Front Page Titles (by Subject) The Leader of the Democrats - The Law
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The Leader of the Democrats - Frédéric Bastiat, The Law 
The Law, trans. Dean Russell, introduction by Walter E. Williams, foreword by Sheldon Richman (Irvington-on-Hudson NY: Foundation for Economic Education, 1998).
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The Leader of the Democrats
Now let us examine Rousseau on this subject. This writer on public affairs is the supreme authority of the democrats. And although he bases the social structure upon the will of the people, he has, to a greater extent than anyone else, completely accepted the theory of the total inertness of mankind in the presence of the legislators:
If it is true that a great prince is rare, then is it not true that a great legislator is even more rare? The prince has only to follow the pattern that the legislator creates. The legislator is the mechanic who invents the machine; the prince is merely the workman who sets it in motion.
And what part do persons play in all this? They are merely the machine that is set in motion. In fact, are they not merely considered to be the raw material of which the machine is made?
Thus the same relationship exists between the legislator and the prince as exists between the agricultural expert and the farmer; and the relationship between the prince and his subjects is the same as that between the farmer and his land. How high above mankind, then, has this writer on public affairs been placed? Rousseau rules over legislators themselves, and teaches them their trade in these imperious terms:
Would you give stability to the state? Then bring the extremes as closely together as possible. Tolerate neither wealthy persons nor beggars.
If the soil is poor or barren, or the country too small for its inhabitants, then turn to industry and arts, and trade these products for the foods that you need.... On a fertile soil—if you are short of inhabitants—devote all your attention to agriculture, because this multiplies people; banish the arts, because they only serve to depopulate the nation....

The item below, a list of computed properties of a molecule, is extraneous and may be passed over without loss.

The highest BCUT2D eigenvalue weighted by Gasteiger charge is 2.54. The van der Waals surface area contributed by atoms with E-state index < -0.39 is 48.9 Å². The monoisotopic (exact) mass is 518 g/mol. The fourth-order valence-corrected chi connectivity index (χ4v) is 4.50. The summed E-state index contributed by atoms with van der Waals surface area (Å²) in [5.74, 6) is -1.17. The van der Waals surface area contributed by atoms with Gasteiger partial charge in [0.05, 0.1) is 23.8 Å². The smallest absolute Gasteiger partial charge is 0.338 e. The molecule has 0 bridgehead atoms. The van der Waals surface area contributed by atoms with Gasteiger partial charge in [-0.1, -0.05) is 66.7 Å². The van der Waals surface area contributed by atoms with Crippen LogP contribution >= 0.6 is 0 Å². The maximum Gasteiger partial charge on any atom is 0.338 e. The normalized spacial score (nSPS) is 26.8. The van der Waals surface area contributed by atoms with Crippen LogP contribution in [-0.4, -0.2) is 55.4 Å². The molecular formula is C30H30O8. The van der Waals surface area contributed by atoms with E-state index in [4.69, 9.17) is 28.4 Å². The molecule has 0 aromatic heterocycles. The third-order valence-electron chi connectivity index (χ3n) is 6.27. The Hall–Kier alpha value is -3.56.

If you have extensive and accessible coast lines, then cover the sea with merchant ships; you will have a brilliant but short existence. If your seas wash only inaccessible cliffs, let the people be barbarous and eat fish; they will live more quietly—perhaps better—and, most certainly, they will live more happily.
In short, and in addition to the maxims that are common to all, every people has its own particular circumstances. And this fact in itself will cause legislation appropriate to the circumstances.
This is the reason why the Hebrews formerly—and, more recently, the Arabs—had religion as their principle objective. The objective of the Athenians was literature; of Carthage and Tyre, commerce; of Rhodes, naval affairs; of Sparta, war; and of Rome, virtue. The author of The Spirit of Laws has shown by what art the legislator should direct his institutions toward each of these objectives .... But suppose that the legislator mistakes his proper objective, and acts on a principle different from that indicated by the nature of things? Suppose that the selected principle sometimes creates slavery, and sometimes liberty; sometimes wealth, and sometimes population; sometimes peace, and sometimes conquest? This confusion of objective will slowly enfeeble the law and impair the constitution. The state will be subjected to ceaseless agitations until it is destroyed or changed, and invincible nature regains her empire.
But if nature is sufficiently invincible to regain its empire, why does not Rousseau admit that it did not need the legislator to gain it in the first place? Why does he not see that men, by obeying their own instincts, would turn to farming on fertile soil, and to commerce on an extensive and easily accessible coast, without the interference of a Lycurgus or a Solon or a Rousseau who might easily be mistaken.